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Common scams to be aware of

Common scams to be aware of
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Unfortunately, there are some people in the world who have no qualms about scamming others out of their hard earned cash. As the general public become more and more aware of scams, criminals have to come up with more plausible looking ways to get money out of people.

Figures from Consumer Direct suggest that three million adults fall victim to scams every year in the UK, losing an average of £850 each. Although that figure may seem eye-wateringly high, it does not include the number of people who fall victim but don’t report the crime.

The best defence against falling for a scam is to be aware and on the lookout for them so here are some of the most common ones doing the rounds at the moment.

Phishing

One of the most prevalent internet scams is known as ‘phishing’. You’ll receive an email claiming to be from your bank, for example, and will be asked to click on a link to log in and deal with a problem of check some details. The email and the website linked to will both appear genuine but entering your details will provide fraudsters with access to your account. If you’re unsure of whether an email is genuine then you should call or visit your bank to check before clicking on any links. Don’t use email addresses or telephone numbers on the email in question as these will only put you through to the scammers. Instead, use a search engine or the information on a bank statement to get in touch with your branch.

419 scam

Common scams to be aware ofAlso known as the Nigerian letter scam, this one involves someone asking you to help them get large sums of money out of their own country and into the UK. The story may seem plausible, due to a coup, war or natural disaster. In return for helping them you’ll receive a chunk of the money – usually a decent amount. However, rather than placing money into your account when you offer your bank details, the scammers will empty it. Alternatively, you may be asked to contribute towards fees associated with transferring such a large amount of cash. Either way, there’s no chance that you’ll ever see a penny of the promised cash. The first wave of these scams emails came from Nigeria and the 419 name refers to the section of Nigerian law that outlaws it.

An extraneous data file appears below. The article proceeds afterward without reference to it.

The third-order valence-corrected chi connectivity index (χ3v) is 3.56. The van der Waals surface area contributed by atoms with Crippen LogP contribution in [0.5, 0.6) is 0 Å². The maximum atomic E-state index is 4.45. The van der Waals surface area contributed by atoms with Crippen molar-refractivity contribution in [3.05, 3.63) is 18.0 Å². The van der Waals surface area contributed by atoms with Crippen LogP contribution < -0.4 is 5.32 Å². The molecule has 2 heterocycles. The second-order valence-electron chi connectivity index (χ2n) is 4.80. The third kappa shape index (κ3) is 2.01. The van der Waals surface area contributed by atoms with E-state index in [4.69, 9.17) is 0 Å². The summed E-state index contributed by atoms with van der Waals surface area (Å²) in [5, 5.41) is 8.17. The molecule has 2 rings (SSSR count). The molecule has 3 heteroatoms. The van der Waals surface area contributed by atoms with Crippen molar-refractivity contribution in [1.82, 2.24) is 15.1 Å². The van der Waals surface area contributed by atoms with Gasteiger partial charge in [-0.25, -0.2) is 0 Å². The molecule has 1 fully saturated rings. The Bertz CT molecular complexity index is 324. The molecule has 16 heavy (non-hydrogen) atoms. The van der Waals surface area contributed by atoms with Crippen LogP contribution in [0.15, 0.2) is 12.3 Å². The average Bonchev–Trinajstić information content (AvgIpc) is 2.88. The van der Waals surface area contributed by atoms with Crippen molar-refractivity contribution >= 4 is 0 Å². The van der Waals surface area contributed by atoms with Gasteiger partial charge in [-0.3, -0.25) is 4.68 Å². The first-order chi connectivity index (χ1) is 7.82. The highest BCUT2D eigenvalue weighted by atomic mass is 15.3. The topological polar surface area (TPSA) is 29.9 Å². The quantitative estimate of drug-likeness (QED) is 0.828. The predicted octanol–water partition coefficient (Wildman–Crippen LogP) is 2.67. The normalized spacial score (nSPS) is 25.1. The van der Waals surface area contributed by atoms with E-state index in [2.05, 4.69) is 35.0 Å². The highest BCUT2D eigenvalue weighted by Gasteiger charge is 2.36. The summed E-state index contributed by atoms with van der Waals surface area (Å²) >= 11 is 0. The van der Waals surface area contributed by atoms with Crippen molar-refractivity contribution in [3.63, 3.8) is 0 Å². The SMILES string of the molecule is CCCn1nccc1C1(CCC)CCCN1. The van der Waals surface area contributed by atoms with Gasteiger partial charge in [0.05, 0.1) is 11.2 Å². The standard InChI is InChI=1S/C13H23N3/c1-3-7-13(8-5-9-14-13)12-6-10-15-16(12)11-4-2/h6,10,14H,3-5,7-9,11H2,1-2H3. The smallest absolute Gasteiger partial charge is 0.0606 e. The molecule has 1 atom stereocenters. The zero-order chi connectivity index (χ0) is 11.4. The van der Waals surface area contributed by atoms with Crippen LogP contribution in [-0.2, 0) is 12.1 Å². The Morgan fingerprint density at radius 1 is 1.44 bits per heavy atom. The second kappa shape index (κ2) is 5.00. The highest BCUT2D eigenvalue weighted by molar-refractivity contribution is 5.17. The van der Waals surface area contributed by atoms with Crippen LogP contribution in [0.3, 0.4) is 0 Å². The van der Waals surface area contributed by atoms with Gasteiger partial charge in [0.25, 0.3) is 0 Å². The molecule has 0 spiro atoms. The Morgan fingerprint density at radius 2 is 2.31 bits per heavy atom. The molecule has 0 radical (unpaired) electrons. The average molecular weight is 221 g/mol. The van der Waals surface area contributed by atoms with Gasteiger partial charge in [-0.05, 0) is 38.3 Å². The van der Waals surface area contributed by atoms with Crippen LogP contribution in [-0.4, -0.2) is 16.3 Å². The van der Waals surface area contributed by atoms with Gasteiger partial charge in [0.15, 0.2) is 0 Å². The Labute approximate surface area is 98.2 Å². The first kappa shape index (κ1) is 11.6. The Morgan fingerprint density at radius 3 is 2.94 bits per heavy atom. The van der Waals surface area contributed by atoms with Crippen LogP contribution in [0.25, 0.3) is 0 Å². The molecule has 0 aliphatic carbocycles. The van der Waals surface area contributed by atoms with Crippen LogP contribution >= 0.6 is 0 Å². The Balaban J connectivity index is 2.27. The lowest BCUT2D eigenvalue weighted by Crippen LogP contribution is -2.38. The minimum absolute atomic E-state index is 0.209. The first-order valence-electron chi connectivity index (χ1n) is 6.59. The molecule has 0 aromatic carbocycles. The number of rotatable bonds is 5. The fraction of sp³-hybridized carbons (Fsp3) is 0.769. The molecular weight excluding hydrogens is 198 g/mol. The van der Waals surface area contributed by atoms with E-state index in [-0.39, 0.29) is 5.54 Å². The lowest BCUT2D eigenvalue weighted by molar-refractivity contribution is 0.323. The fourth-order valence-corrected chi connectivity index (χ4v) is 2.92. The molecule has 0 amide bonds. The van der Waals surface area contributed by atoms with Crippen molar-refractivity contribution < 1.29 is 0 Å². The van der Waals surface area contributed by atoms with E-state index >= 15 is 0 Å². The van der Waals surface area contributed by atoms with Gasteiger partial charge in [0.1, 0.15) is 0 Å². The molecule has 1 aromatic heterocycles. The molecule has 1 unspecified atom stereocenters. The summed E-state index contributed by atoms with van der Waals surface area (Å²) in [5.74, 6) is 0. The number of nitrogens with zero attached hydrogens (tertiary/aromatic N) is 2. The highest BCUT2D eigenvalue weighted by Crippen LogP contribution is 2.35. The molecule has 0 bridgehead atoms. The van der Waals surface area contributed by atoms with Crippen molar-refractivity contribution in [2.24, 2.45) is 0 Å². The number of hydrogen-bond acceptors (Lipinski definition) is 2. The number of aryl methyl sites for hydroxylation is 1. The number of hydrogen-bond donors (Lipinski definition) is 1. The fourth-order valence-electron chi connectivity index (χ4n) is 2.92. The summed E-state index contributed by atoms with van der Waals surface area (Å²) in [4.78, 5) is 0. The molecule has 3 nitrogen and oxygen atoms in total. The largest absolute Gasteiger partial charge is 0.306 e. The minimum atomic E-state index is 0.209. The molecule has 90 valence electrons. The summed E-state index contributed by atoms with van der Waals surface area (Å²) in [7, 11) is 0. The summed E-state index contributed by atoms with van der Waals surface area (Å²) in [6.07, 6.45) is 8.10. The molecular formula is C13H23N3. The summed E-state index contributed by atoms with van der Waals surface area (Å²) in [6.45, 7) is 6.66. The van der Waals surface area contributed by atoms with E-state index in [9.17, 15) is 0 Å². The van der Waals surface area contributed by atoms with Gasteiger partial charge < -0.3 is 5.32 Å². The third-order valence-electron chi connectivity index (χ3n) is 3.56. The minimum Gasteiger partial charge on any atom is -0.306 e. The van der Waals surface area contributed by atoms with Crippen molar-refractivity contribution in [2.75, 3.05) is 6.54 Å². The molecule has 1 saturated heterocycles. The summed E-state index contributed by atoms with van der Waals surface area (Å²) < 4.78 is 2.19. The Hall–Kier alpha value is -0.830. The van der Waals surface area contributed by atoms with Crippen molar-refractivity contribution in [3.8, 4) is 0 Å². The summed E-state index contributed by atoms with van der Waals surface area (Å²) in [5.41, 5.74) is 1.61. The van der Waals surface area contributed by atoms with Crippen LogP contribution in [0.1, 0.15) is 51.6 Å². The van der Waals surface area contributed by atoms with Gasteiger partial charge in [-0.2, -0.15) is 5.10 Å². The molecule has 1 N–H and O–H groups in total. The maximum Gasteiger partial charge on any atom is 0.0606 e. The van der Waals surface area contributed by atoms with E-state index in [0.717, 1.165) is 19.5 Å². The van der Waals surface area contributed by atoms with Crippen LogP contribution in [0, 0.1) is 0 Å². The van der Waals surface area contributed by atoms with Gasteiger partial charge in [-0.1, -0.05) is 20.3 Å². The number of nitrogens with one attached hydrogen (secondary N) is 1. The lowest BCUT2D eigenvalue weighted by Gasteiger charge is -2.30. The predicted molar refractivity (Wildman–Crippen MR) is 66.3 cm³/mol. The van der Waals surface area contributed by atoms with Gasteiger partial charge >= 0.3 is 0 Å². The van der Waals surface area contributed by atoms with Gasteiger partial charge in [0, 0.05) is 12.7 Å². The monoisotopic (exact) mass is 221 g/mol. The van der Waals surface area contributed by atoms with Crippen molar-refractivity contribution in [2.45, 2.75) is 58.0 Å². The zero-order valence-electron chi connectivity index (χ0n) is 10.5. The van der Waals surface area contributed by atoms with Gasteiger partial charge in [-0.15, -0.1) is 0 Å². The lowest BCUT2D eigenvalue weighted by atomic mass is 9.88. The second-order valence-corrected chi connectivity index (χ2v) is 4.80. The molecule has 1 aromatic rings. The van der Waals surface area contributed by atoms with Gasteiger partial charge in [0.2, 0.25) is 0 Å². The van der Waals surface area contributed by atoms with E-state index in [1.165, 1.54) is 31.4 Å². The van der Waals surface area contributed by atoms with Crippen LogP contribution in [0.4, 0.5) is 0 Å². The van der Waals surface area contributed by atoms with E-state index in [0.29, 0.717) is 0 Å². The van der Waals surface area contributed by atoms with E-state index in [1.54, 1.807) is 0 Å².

Computer scam

You may receive a phone call from someone pretending to be from a reputable computer or software company. That person will tell you that there is something wrong with your computer, such as a virus, and that they can talk you through a solution to fixing it. You’ll be directed to a website where you can download software, which then gives them remote access to your PC. The software you’ve downloaded will then search your computer for user names, passwords and security details, providing criminals with the details they need to access everything from your Facebook page to your bank account.

070 missed calls

This scam involves tricking people into calling expensive personal and premium rate phone numbers beginning with 070, often through a missed call alert or an advertisement selling something. These can be easy to fall for, as at first glance they appear to be a mobile phone number. However, 070 and 076 numbers can cost up to £1.50 a minute to call and scammers usually keep victims on hold for as long as possible.

As a rule of the thumb, if something seems too good to be true then it probably is. Follow that saying and you should manage to steer clear of scams but if you do fall prey to scammers then you should report it to police.

 

 

 

 

 

 

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About Maria Brett

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About Maria Brett

Maria is a freelance writer with over 10 years' experience producing content for a variety of publications and websites. When not working or looking after her two gorgeous sons, she can usually be found playing flugelhorn in a brass band, helping out at her local hospital radio station, shouting at the television while watching Formula 1, at the cinema or plonked on the couch with a cold glass of wine.

Website: Maria Brett

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